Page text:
Thursday, January 8, 2009

Better than Me


I go on and on and on in this blog and try to justify my existence and be creative and thoughtful and funny and supportive of my home state, and I work hard on it for 7 months while still failing in my efforts to bring in more readers, and then Mitch Albom writes one article in Sports Illustrated that is vastly superior in most ways to everything that I've done on my website. You could say that this is a benefit of being a nationally recognized writer who was trained in the craft of writing things about other things. Some people think Mitch is pompous, overblown, and he can also be a bit of a jerk, but to me, he has never been anything but a strong and visible Michigan advocate in both the local and national press.

When you read the article, take note of the numbers 1,2,3 at the bottom of the website, and make sure that you progress through the article. The first time I read it, I missed the 2 and 3 and thought that he was really missing a conclusion or even a well-rounded point. That's what happens when you only read 1/4 of an article. In it, he touches on many of the subjects so close to my heart that I have also tried to address here - the press' negative perception of Detroit and the Rust Belt, the personal sting we feel about the hatred toward the automobile industry, the sadness we experience as we watch the things we love struggle and fail, our love of sports, the fact that some of us are truly "Of Michigan". The following is a super-dee-duper long quote from the article, but it pretty much ties everything I try to express in a nice and nationally-read bow. Does this mean it's time for me to retire? No, otherwise you wouldn't know what I think about the last 10 episodes of Battlestar Galactica.

And yet...

And yet we go on. The Tigers were supposed to win big last season; they finished last in their division. Michigan got a new football coach with a spread offense and an eye on a national championship; the Wolverines had their first losing season since 1967.

But we will be back for the Tigers and back for Michigan and -- might as well admit it -- we will be back for the Lions come September, as red-faced as they make us, as pathetic as 0-16 is.

And maybe you ask why? Maybe you ask, as I get asked all the time, "Why do you stay there? Why don't you leave?"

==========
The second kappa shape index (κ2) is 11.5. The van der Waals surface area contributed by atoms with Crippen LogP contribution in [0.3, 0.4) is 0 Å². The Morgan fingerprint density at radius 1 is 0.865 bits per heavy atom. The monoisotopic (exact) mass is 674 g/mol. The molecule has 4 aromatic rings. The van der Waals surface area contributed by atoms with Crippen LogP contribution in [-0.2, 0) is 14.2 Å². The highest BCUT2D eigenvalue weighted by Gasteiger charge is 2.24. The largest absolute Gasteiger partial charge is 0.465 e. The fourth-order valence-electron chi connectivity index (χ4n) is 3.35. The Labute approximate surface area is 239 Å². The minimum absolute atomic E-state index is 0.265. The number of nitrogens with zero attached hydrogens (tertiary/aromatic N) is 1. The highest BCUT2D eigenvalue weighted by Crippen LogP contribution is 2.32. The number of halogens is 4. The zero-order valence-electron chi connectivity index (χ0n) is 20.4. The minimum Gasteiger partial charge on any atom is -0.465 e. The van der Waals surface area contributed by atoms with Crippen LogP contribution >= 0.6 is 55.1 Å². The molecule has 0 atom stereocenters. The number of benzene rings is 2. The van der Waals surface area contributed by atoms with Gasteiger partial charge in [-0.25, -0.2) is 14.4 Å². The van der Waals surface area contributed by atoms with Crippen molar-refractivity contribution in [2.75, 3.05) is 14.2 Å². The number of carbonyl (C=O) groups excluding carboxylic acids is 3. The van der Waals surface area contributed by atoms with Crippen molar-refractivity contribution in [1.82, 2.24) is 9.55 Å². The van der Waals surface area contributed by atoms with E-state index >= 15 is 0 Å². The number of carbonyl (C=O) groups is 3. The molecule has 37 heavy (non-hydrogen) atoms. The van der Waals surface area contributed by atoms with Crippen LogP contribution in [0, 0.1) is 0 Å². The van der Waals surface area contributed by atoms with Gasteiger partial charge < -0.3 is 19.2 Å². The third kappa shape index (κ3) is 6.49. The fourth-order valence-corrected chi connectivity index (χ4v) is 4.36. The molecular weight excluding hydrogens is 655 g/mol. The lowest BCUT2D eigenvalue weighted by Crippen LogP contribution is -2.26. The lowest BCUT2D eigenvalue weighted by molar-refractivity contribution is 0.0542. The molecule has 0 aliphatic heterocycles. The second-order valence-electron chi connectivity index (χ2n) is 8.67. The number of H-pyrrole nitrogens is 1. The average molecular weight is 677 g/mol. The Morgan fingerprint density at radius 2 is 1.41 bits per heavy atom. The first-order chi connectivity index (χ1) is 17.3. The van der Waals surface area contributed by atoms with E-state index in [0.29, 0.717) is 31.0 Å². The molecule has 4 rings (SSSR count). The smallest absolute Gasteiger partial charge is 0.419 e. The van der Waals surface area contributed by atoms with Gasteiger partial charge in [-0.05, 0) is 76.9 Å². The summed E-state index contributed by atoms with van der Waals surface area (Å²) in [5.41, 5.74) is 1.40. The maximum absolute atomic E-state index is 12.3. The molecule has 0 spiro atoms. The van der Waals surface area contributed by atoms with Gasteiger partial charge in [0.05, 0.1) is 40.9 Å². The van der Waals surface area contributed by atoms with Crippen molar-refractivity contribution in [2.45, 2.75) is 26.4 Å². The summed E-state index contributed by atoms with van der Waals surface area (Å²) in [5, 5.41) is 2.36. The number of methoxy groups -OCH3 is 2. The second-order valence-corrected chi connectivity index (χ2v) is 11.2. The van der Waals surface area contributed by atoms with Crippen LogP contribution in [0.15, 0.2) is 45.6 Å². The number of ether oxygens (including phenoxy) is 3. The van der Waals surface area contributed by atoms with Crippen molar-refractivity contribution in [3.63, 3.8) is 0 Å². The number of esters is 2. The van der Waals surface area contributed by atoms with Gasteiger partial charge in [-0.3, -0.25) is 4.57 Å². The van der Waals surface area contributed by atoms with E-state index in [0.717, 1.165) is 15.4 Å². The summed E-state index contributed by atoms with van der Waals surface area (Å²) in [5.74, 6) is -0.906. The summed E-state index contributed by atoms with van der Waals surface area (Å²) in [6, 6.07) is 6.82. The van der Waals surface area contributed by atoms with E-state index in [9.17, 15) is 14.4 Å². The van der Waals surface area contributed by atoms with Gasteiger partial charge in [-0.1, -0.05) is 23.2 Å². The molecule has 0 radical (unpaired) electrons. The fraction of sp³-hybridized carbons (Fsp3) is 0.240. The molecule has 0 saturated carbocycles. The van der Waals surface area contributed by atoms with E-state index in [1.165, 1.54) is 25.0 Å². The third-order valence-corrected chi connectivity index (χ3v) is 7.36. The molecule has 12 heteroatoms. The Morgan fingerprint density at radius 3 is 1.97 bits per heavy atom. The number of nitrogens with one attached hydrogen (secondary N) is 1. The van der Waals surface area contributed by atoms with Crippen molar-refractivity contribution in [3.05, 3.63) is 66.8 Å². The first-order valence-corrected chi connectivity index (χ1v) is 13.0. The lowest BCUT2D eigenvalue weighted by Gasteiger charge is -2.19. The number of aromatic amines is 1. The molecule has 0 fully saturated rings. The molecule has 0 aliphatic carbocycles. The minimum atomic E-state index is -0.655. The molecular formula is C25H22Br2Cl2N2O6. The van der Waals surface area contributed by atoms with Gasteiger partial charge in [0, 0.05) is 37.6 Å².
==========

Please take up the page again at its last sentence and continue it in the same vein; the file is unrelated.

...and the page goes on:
Maybe because we like it here. Maybe because this is what we know: snow and concrete underfoot, hardhats, soul music, lakes, hockey sticks. Maybe because we don't see just the burned-out houses; we also see the Fox Theater, the Detroit Institute of Arts, the Whitney restaurant, the riverfront that looks out to Canada. Maybe because we still have seniors who call the auto giant "Ford's", like a shop that's owned by a real human being. Maybe because some of us subscribe to Pastor Covington's words, We are somebody because God loves us, no matter how cold the night or hard the mattress.

Maybe because when our kids finish college and take that first job in some sexy faraway city and a year later we see them back home and we ask what happened, they say, "I missed my friends and family." And we nod and say we understand.

Or maybe because we're smarter than you think. Every country flogs a corner of itself on the whipping post. English Canada rips French Canada, and vice versa. Swedes make lame jokes about Laplanders.

But it's time to untie Detroit. Because we may be a few steps behind the rest of the country, but we're a few steps ahead of it too. And what's happening to us may happen to you.

Do you think if your main industry sails away to foreign countries, if the tax base of your city dries up, you won't have crumbling houses and men sleeping on church floors too? Do you think if we become a country that makes nothing, that builds nothing, that only services and outsources, that we will hold our place on the economic totem pole? Detroit may be suffering the worst from this semi-Depression, but we sure didn't invent it. And we can't stop it from spreading. We can only do what we do. Survive.

And yet we're better at that than most places.

My thanks to John A. and Maureen G. for pointing the article out to me. If you find it touching, I would prefer that you direct your friends and family to this article over my blog (though maybe you could consider doing both).


Dan A. said...

Read page 1 this morning. Can't wait to get on w/ it.

I dunno if he's from Detroit/MI or not, but I happily saw an old ball player from Marquette U. post this on Facebook.

Nick said...

Mitch is no better than you. Granted, I've only met him once, but first impressions can go a long way. And hey, I'm still reading your blog, not his, so that's gotta mean something! (I'm not entirely sure Mr. Albom does have a blog, but if he did I'd still read yours. He probably doesn't have babies in hats.)

I do appreciate what he writes on behalf of Detroit, though.

Also, glad to see you've given the Man in Black a chance. My second favorite musician.

TimChi said...

Here's Albom discussing the same issues with Dan Patrick -

shazzerxo said...

I'm glad your blog pointed this article out to me-- it's great.
Thanks, Ken.